14. 14. Based on management method Local area networks can come in two forms (or architectures), peer-to-peer networking and server-based networking. Each have their advantages and disadvantages and may be used in different situations. Client-server arhitecture Devices on a server-based network are referred to as either clients or servers (the client-server arghitecture). Clients, such as computers, make requests for services like the use of a printer and servers handle the client requests. This is in contrast to a peer-to-peer network where the workstations act as both clients and servers. For example one computer in a peer-to-peer network may act as client and send a request for a text document stored on another computer whilst at the same time acting as a server by handling a request to print a document from a third computer. Peer-to-peer networking In peer-to-peer networking each computer has an equal status, each can use resources such as printers and scanners from other workstations and can commuicate with the other workstations without going through a server. Peer-to-peer networking is best used when there are only a small group of computers which do not require regular access to the data stored on the other work stations. The Advantages And Disadvantages of Peer-to-peer Network and client /server netwroks Here are some advantages and disadvantages of Peer-to-Peer Networks Advantages (Why) Disadvantages (Why) Peer to Peer Networks are easy and If you have not connected the computers simple to set up and only require a Hub or together properly then there can be a Switch to connect all the computers problems accessing certain files. together. You can access any file on the computer It doesn’t always work if you have many as long as it is set to shared folder. computers and works better with 2 – 8 computers. The requirements for a Peer to Peer Security is not good and you can set Network are that you have a 10 Base T passwords for files that you don’t want Ethernet cable and an Ethernet hub/ people to access but apart from that the switch. This is rather cheap than having a security is pretty poor. server. The architecture of the lay out (How It Connects) is simple. If one computer fails to work all the other computers connected to it continue to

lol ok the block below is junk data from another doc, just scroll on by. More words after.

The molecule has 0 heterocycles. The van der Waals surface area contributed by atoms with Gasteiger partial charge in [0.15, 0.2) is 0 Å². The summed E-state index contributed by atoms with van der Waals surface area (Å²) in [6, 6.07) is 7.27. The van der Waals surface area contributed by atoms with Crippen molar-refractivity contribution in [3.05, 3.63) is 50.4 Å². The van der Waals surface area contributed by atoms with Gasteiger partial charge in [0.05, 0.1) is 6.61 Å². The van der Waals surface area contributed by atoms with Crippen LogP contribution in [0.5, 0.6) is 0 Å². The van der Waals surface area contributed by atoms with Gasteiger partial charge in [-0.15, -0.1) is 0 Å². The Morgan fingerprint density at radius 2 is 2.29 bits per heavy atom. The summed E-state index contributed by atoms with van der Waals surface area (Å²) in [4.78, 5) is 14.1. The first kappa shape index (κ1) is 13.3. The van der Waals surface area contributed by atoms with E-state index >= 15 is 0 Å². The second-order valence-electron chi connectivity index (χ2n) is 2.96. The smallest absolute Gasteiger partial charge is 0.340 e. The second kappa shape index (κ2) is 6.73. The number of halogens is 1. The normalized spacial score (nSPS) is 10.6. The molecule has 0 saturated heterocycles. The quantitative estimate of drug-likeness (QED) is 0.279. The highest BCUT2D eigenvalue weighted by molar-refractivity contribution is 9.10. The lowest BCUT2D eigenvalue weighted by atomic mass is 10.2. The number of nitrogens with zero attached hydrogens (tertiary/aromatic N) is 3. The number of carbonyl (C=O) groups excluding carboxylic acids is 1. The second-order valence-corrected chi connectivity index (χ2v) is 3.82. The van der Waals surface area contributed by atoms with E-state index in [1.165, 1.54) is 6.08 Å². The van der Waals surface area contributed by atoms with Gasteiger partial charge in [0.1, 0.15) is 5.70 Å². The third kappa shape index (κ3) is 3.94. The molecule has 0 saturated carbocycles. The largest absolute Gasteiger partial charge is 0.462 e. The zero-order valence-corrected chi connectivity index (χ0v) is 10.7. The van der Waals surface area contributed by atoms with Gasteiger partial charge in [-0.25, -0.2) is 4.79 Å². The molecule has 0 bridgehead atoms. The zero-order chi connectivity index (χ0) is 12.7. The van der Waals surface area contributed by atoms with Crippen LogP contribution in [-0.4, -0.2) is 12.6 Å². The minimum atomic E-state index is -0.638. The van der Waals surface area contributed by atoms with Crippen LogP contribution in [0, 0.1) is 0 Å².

15. 15. work. Here are some advantages and disadvantages of Client/Server Networks Advantages (Why) Disadvantages (Why) A Client Sever Can Be scaled up to many services that can also be used by multiple users. A client server enables the roles and When the server goes down or crashes. responsibilities of a computing system. All the computers connected to it become This means that it can update all the unavailable to use. computers connected to it. An example of this would be software updates or hardware updates. All the data is stored on the servers, When everyone tries to do the same thing which generally have far greater security it takes a little while for the server to do controls than most clients. Servers can certain tasks. An example of this would better control access and resources, to be everyone logging into there profile in guarantee that only those clients with the an organisation or a college at the same appropriate permissions may access and time. change data. The security is a lot more advanced than a More expensive than a peer to peer peer to peer network. You can have network. You have to pay for start up passwords to your won profile so that no cost. one can access everything when they want. And the level off access range in different organisations Many mature client-server technologies When you expand the server it starts to are already available which were designed slow down due to the Bit rate per second. to ensure security, 'friendliness' of the user interface, and ease of use.